As companies grow and evolve, some simply in size and others who have adopted technology and have become disruptive within their respective industries, the volume of transactions is becoming increasingly difficult for traditional compliance teams to handle effectively. For companies to keep up with customers, as well as the sheer volume of these customer’s transactions, they have to implement technology innovations in two key areas -- onboarding of customers, more commonly known as know your customer (KYC), and transaction monitoring. Traditionally, compliance teams would manually run potential new customers through various databases and sanctions lists, which sometimes will take time where customers will be unable to transact as well as opening up the company to potential human errors.
Today, there are numerous platforms that allow a customer to go through the KYC vetting process within minutes or even seconds. These technological efficiencies not only allow the customers to transact almost immediately, but it also takes out the element of human error in the simplest of cases.
In the transaction monitoring workflows, traditional workflows work typically monitor the transactions and transactions alone. Also, during this time, the number of transactions that we are talking about was exponentially smaller than what they have grown into today. By using technology, transaction monitoring can ingest and interpret information about a customer as well as apply these interpretations to the activity.
If a company suspects or confirms that it became wrapped up in or fallen victim to a money laundering scheme, the initial action the company should take is to investigate the activity as well as ensure that they have accounted for all of the transactions that are involved.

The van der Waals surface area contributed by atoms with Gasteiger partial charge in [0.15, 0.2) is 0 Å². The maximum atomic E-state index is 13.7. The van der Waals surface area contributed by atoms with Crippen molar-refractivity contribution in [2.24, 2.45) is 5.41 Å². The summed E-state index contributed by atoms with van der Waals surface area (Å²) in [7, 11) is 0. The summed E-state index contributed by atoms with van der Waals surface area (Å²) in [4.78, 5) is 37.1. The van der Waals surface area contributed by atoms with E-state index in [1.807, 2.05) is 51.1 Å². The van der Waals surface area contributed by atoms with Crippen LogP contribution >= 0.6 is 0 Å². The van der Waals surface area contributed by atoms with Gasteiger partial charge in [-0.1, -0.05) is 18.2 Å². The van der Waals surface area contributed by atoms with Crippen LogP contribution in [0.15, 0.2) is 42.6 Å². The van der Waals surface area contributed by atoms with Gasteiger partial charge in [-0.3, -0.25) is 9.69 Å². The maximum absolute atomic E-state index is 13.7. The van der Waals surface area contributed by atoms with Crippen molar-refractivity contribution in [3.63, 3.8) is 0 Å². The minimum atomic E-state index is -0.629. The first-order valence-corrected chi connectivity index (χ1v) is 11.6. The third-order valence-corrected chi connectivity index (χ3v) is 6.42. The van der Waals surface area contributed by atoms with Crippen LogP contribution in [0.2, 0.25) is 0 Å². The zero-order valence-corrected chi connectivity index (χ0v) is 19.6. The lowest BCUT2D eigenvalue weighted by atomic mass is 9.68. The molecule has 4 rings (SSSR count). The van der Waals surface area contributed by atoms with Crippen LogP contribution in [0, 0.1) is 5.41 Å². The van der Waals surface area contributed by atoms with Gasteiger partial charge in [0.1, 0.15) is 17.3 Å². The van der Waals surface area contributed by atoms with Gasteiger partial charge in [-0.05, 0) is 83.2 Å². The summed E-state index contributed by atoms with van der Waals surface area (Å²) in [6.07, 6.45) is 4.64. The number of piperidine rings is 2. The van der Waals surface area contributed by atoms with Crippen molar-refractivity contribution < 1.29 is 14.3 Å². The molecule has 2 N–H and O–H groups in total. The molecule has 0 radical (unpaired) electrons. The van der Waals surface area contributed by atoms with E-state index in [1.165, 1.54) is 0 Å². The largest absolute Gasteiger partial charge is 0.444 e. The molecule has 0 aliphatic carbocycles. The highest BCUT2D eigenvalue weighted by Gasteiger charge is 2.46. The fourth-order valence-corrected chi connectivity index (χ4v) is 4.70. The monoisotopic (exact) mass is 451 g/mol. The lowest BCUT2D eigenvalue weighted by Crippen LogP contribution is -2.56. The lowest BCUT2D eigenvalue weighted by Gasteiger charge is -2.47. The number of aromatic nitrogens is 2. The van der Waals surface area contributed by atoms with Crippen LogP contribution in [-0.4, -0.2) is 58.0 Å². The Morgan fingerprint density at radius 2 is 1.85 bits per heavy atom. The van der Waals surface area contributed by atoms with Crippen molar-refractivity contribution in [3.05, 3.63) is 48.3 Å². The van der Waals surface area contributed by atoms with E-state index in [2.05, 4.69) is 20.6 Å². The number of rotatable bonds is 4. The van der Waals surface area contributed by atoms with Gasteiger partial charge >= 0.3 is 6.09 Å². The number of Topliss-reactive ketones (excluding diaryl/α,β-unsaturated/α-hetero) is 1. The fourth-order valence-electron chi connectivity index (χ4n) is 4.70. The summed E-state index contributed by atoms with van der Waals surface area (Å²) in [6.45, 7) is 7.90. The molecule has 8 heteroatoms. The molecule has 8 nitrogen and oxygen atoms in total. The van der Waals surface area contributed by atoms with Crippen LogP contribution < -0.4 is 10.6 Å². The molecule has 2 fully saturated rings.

The aim is to be 100% certain that it is in fact money laundering, and to have all of the relevant facts and circumstances for the other steps that are further down the line. Additionally, companies may want to ensure that the fraudulent activity isn’t more widespread that initially thought. That is why a thorough investigation is the first step. This initial step will prevent further financial and reputational harm.
When companies are looking to improve the way they manage financial crime risk, the first step is to ensure that the right ‘tone at the top’ has been established and that it will support the improvement, both from a financial and a culture perspective.
Once management buy-in is secure, the next important step is to have honest conversations about the risks that the company faces and determine what its risk profile should look like. This will allow advisors to tailor the appropriate policies and procedures, as well as implement innovations to help mitigate the accepted risks. However, it is important for an adviser to ensure that innovations are simply implemented for the sake of being the latest technology. Any innovations should be ones that the company will be able to understand and utilize as well as be effective.
JP Brennan is the Global Head of Fintech, Payments, Crypto Compliance and Investigations within the Global Investigations practice at J.S. Held. A certified fraud examiner(CFE) and certified bitcoin professional (CBP), he brings over 20 years of experience in forensic accounting, auditing, litigation consulting, anti-money laundering (AML) compliance, cryptocurrency regulatory compliance, OFAC / sanctions review, and complex enhanced and operational due diligence.
JP has substantial experience in providing complex forensic accounting and financial fraud investigative services, cryptocurrency asset / wallet tracing, development, and implementation of AML programs, outsourced Chief Compliance Officer services, as well as providing managed services for large-scale remediation and compliance projects. His clients include major law firms, cryptocurrency exchanges (centralized / decentralized), digital asset issuers, custodians, multinational banks, funds, payment processors, financial institutions, and investors.
JP can be reached at [email protected] or +1 917 244 8931.